History, adventure — and a dash of pampering
The Oasis at Death Valley
on March 2, 2017
You can have a perfect day filled with history and adventure without ever straying from The Oasis at Death Valley.
The largest national park outside Alaska, Death Valley National Park in California spreads over 5,000 square miles of desert and mountains. That’s a lot of ground to cover. But during a stay at The Oasis at Death Valley — with its AAA Four Diamond The Inn at Death Valley and family-friendly The Ranch at Death Valley — you can have a perfect day filled with history and adventure without ever straying from the Furnace Creek area.
Learn About the Valley
Many people rush to the park’s Furnace Creek Visitor Center, grab information, and never take the time to examine its exhibits. But the center offers an incomparable introduction to Death Valley’s natural and human history, especially after a major remodel in 2012 that added new interactive displays. You’ll find all sorts of souvenirs and books about the area in the store operated by the Death Valley Natural History Association. And don’t miss the spectacular 20-minute film narrated by actor Donald Sutherland. Open 8 a.m-5 p.m. Information: 760-786-3200
Even though the 18-hole The Furnace Creek Golf Course at Death Valley earned a place on Golf Digest’s list of “America’s 50 Toughest Courses,” you’ll never play a lower round anywhere else. That’s because the par-70 circuit, redesigned by Perry Dye, sits 214 feet below sea level, making it the world’s lowest-elevation golf course. After recent revitalization work, the course is better than ever. If you’re more into birds than birdies, the course’s environmental stewardship efforts earned it certification as a sanctuary from Audubon International.
Explore Mustard Canyon
A graded gravel road leads through the low, rounded hills of Mustard Canyon, just north of the park visitor center. In many years, the spring wildflower display is spectacular on the canyon’s slopes. The route also leads to the ruins and displays at the Harmony Borax Works, which dates to the 1880s, when borax was processed here. Instead of driving the road, try a modest, roughly 6-mile round-trip bike ride from The Ranch.
Munch a Mulligan
Golfers swear by the big, juicy mulligan burgers at the 19th Hole, the golf course’s veranda-style bar and grill. Not only are the burgers delicious but from the veranda, you’ll get views of the Panamint Range beyond the oasis-like course. Open mid-October through mid-May. Hours are 9 a.m.-6 p.m. Mon-Fri, 7 a.m.-5 p.m. weekends. Information: 760-786-2345
See the Valley by Horseback
Explore the valley the old-fashioned way on guided trail rides with Furnace Creek Stables. The one-hour ride heads out onto the vast valley floor, while two-hour adventures climb into the foothills of the Funeral Mountains for even more panoramic views. Two nights each month, you can also experience Death Valley by moonlight during full-moon rides. The stables operate from October into May. Information: 760-614-1018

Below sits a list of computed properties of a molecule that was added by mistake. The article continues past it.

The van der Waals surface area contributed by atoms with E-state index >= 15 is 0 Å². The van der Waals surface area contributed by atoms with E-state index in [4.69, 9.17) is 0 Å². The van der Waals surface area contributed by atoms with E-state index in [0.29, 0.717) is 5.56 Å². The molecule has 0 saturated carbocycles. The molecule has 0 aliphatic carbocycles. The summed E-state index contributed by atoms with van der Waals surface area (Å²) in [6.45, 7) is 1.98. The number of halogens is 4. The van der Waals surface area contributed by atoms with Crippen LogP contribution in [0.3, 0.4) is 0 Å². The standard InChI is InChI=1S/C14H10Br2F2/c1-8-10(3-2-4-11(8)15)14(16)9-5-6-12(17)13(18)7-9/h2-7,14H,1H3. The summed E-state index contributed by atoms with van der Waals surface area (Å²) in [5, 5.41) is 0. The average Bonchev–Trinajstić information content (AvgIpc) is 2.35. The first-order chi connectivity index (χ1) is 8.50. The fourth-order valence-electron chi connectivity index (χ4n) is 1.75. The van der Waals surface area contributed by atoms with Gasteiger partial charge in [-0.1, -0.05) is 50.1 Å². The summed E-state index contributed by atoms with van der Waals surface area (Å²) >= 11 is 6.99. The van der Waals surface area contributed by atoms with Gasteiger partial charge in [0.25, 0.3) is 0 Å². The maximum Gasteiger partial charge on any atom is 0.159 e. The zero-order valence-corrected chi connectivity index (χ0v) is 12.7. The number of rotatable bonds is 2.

Discover Death Valley Mining History
Inside a wooden 1883 building (the oldest in the park), the Borax Museum at The Ranch tells the story of Death Valley’s “white gold,” first discovered here in the 1870s. The museum displays beautiful mineral samples, as well as arrowheads, baskets, and assorted Native American artifacts. Behind the museum, you can see stagecoaches, historic wagons that hauled borax, and a locomotive from the Death Valley Narrow-Gauge Railroad. Open 10-6 daily. Information: 760-786-2345
Take a Dip
Even on cooler winter days (and Death Valley does get them) the spacious, spring-fed swimming pools at the Ranch at Furnace Creek and the Inn at Furnace Creek stay a steady 82 degrees. Built in 1929, the historic swimming pool at the inn (open to guests only) is especially impressive, with its stone walls and two wood-burning fireplaces on the deck.
Keep It Classy
Elegant yet relaxed, The Inn Dining Room is the place for a memorable dinner in Death Valley. The experienced wait staff will guide you through an extensive wine list and a diverse menu that comes as a surprise in such a remote, rugged location. Dinner served 5:30 p.m.-9 p.m. Information: 760-786-3385
Listen to the Experts
Park rangers lead both outdoor and indoor evening programs, including stargazing sessions held at Harmony Borax Works and presentations on national park history and Death Valley’s night-time world in the Furnace Creek Visitor Center auditorium. Information: 760-786-3200; nps.gov/deva/planyourvisit
For information and reservations at Furnace Creek Resort, visit oasisatdeathvalley.com or call 800-236-7916.
For travel experiences available from Xanterra Parks & Resorts and its affiliated properties, visit xanterra.com/stories/.